Using Your Tax Return to Improve Your Home? Check Your CC&R First

We’re most of the way through tax season now, and if you haven’t already gotten your tax return money back, you’re probably going to be getting it soon. If you’ve been trying to think of a way to spend the money you’re getting back, why not consider putting it toward some much-needed improvements or maintenance on your home?

Perhaps there’s some renovation work you’ve been waiting to do but just haven’t had the money to get done. Or maybe you have some repairs you’ve really been meaning to make, but have been putting off because other, higher-priority issues had your attention. Whatever the case may be, using your tax return to improve your home can be a responsible, effective way of spending the money.

Of course, before you make any renovation or remodeling decisions, it’s important you check with the covenants, conditions and restrictions (CC&R) issued by your homeowners’ association. Here are a few quick tips:

  • Always read your regulations: HOA CC&R documents in Phoenix, AZ are different for every single HOA, so you should never assume what is or isn’t in yours. These documents are regularly updated, so it’s important to check that you’re looking at the most up-to-date edition so you can be confident any improvements you make are in line with the regulations for your HOA.
  • Get pre-approved if you have a project in mind: Rather than waiting until you’re ready to move forward with the project to get HOA approval, you should get pre-approved for the project from the HOA at the outset. You’ll probably be required to submit a proposal form and other documentation, and it’s best to take care of all these issues before you get too heavily into design work so you can account for any feedback you get from the HOA about changes you might need to make to your project for it to be compliant with regulations.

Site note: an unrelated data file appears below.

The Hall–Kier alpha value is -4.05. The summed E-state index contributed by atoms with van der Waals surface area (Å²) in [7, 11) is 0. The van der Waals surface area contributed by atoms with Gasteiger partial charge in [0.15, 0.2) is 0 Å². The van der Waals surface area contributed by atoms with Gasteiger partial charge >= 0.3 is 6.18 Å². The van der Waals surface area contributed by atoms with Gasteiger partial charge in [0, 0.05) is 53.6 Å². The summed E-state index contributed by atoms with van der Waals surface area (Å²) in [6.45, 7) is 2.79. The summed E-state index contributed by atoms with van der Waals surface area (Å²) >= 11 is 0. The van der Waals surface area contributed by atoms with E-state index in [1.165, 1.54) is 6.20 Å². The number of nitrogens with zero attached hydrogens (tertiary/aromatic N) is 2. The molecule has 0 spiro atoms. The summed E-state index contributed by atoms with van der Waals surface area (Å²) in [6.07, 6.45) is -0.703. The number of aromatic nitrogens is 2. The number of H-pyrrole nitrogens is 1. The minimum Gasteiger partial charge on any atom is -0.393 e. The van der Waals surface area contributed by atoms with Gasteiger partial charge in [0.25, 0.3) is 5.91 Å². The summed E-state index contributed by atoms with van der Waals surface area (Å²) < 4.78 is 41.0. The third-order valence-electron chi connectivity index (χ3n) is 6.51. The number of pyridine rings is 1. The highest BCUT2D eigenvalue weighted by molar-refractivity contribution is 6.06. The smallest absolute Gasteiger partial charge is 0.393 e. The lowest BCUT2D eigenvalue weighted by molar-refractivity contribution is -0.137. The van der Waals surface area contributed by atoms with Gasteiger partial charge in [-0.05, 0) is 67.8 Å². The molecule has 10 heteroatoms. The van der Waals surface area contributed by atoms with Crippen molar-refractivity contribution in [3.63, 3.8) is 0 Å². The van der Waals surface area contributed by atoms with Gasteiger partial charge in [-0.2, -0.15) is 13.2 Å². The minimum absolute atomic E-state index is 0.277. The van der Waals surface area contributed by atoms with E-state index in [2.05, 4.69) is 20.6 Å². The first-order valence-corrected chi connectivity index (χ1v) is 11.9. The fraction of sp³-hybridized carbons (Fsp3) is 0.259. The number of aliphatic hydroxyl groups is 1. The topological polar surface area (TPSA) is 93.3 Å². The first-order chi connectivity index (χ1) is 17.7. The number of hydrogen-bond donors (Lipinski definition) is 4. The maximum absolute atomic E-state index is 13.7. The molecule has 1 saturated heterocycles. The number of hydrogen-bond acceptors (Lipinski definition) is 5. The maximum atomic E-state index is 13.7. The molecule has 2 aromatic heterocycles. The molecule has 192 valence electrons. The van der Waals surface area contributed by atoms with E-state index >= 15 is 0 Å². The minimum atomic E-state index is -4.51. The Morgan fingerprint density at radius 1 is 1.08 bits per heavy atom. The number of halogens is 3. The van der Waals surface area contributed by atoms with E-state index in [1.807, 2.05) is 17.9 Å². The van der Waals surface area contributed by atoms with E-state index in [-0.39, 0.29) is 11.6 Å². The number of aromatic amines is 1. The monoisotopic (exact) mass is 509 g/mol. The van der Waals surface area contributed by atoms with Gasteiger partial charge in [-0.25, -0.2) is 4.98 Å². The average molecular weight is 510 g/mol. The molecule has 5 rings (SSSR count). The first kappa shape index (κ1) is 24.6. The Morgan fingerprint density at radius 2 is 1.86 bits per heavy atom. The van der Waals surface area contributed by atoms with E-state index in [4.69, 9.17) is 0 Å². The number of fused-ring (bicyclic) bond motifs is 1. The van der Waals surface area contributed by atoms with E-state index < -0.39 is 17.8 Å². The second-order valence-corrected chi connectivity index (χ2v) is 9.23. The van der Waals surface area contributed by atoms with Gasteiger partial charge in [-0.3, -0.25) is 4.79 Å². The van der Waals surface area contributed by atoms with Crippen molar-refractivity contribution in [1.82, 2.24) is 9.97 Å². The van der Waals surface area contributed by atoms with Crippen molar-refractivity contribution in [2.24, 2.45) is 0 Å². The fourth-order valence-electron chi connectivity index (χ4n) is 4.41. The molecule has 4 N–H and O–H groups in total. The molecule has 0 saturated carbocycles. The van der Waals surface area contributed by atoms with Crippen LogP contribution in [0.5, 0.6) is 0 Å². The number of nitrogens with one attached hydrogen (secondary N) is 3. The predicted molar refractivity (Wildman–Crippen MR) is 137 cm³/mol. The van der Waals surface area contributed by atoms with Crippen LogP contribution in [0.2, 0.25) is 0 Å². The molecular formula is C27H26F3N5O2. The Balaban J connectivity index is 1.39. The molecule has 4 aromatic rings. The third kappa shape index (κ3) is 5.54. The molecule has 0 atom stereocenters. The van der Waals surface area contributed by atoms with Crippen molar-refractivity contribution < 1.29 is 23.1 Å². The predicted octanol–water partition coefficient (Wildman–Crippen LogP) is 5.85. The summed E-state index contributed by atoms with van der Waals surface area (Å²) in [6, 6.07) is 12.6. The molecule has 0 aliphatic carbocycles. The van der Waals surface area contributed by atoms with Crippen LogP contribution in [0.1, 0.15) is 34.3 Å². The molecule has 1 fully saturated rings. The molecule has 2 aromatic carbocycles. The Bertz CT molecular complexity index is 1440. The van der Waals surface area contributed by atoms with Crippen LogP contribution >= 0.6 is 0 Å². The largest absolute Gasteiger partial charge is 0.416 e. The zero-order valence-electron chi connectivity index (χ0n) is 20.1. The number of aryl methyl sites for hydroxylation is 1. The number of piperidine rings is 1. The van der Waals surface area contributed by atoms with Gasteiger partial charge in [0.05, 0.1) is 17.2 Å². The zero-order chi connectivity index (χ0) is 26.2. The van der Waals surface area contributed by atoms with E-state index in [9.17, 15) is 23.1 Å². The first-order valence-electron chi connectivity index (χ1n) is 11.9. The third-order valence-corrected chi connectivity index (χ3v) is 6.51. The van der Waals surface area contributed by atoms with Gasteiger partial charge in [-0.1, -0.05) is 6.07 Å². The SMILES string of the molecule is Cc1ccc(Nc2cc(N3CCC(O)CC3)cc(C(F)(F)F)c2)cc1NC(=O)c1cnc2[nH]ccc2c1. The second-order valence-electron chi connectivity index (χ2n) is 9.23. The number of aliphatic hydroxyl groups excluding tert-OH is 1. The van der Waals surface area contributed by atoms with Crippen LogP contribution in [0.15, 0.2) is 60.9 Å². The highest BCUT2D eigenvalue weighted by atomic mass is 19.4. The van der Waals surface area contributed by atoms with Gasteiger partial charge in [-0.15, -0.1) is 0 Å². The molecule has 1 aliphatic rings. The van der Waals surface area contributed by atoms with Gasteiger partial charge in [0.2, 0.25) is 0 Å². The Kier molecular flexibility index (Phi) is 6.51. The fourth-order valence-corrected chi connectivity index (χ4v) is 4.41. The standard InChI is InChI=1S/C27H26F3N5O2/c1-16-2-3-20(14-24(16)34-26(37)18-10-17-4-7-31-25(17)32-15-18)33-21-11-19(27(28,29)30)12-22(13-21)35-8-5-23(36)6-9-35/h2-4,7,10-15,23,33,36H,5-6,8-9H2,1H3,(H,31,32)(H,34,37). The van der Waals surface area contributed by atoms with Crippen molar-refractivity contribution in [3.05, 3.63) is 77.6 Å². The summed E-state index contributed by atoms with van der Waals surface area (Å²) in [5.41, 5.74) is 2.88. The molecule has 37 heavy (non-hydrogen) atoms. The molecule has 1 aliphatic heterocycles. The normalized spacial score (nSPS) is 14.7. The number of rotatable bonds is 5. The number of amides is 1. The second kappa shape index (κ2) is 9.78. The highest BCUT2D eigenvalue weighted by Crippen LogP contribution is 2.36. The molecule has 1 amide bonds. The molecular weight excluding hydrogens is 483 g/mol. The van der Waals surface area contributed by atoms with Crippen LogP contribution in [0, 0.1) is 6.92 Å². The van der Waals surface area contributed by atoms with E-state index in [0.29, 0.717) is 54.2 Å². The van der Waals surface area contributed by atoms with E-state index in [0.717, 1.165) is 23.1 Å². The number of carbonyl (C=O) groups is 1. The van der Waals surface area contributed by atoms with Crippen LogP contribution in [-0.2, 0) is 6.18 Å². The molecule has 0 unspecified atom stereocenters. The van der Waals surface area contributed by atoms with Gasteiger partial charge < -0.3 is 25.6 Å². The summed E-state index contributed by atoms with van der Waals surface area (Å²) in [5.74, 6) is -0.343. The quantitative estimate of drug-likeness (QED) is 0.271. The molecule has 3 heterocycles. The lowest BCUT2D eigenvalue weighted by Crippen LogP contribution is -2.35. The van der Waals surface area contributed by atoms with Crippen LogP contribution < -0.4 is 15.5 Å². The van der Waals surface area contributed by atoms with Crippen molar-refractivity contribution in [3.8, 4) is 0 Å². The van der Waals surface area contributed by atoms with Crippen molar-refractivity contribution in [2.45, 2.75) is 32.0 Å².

• Get all the proper permits: There are some types of projects that might require permits from your city or local municipality. Your CC&R should tell you whether you’ll need to get these permits yourself, but in some cases your contractor might take care of pulling permits for you. Figure this out early on.
  • Work with a qualified professional: If you get approval from the HOA board for your project, the next step is to make sure you’re working with someone who’s actually qualified for the job. Your HOA might be able to provide you with a list of suggested contractors who have done work at HOA properties before, but if you look on your own you should make sure to find contractors who are licensed and insured. This ensures your protection and also speaks to the quality of work you’re likely to get.
  • Minimize disturbances: It’s especially important in an HOA setting to be a good neighbor and minimize disturbances as much as possible. Only allow work at HOA-approved times.

For more information about using your tax return for a home project in an HOA setting, contact the HOA project management team in Phoenix, AZ at Thrive Community Management today.

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